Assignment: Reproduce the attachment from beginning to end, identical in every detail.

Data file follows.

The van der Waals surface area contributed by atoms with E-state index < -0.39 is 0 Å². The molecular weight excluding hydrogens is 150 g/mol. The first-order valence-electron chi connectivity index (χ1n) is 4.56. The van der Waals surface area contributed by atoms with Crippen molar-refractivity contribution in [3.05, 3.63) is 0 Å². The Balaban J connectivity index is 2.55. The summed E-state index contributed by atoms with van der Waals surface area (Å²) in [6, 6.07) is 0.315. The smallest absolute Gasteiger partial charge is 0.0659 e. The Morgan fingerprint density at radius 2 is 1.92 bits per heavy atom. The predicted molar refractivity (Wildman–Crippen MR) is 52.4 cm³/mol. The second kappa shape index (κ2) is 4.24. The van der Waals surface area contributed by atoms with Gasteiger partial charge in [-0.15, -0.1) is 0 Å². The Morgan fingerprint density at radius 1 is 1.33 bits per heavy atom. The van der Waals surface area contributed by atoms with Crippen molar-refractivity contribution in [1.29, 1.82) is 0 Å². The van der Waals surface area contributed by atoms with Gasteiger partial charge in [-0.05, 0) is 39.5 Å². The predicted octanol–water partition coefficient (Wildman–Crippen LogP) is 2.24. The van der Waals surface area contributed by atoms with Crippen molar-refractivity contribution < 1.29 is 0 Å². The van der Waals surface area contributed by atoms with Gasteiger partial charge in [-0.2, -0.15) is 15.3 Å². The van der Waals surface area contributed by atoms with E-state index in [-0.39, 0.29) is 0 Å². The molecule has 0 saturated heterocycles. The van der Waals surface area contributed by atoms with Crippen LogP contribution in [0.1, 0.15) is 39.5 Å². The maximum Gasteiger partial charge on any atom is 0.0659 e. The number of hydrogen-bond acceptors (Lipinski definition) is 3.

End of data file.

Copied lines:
The van der Waals surface area contributed by atoms with E-state index < -0.39 is 0 Å². The molecular weight excluding hydrogens is 150 g/mol. The first-order valence-electron chi connectivity index (χ1n) is 4.56. The van der Waals surface area contributed by atoms with Crippen molar-refractivity contribution in [3.05, 3.63) is 0 Å². The Balaban J connectivity index is 2.55. The summed E-state index contributed by atoms with van der Waals surface area (Å²) in [6, 6.07) is 0.315. The smallest absolute Gasteiger partial charge is 0.0659 e. The Morgan fingerprint density at radius 2 is 1.92 bits per heavy atom. The predicted molar refractivity (Wildman–Crippen MR) is 52.4 cm³/mol. The second kappa shape index (κ2) is 4.24. The van der Waals surface area contributed by atoms with Gasteiger partial charge in [-0.15, -0.1) is 0 Å². The Morgan fingerprint density at radius 1 is 1.33 bits per heavy atom. The van der Waals surface area contributed by atoms with Crippen molar-refractivity contribution in [1.29, 1.82) is 0 Å². The van der Waals surface area contributed by atoms with Gasteiger partial charge in [-0.05, 0) is 39.5 Å². The predicted octanol–water partition coefficient (Wildman–Crippen LogP) is 2.24. The van der Waals surface area contributed by atoms with Crippen molar-refractivity contribution < 1.29 is 0 Å². The van der Waals surface area contributed by atoms with Gasteiger partial charge in [-0.2, -0.15) is 15.3 Å². The van der Waals surface area contributed by atoms with E-state index in [-0.39, 0.29) is 0 Å². The molecule has 0 saturated heterocycles. The van der Waals surface area contributed by atoms with Crippen LogP contribution in [0.1, 0.15) is 39.5 Å². The maximum Gasteiger partial charge on any atom is 0.0659 e. The number of hydrogen-bond acceptors (Lipinski definition) is 3.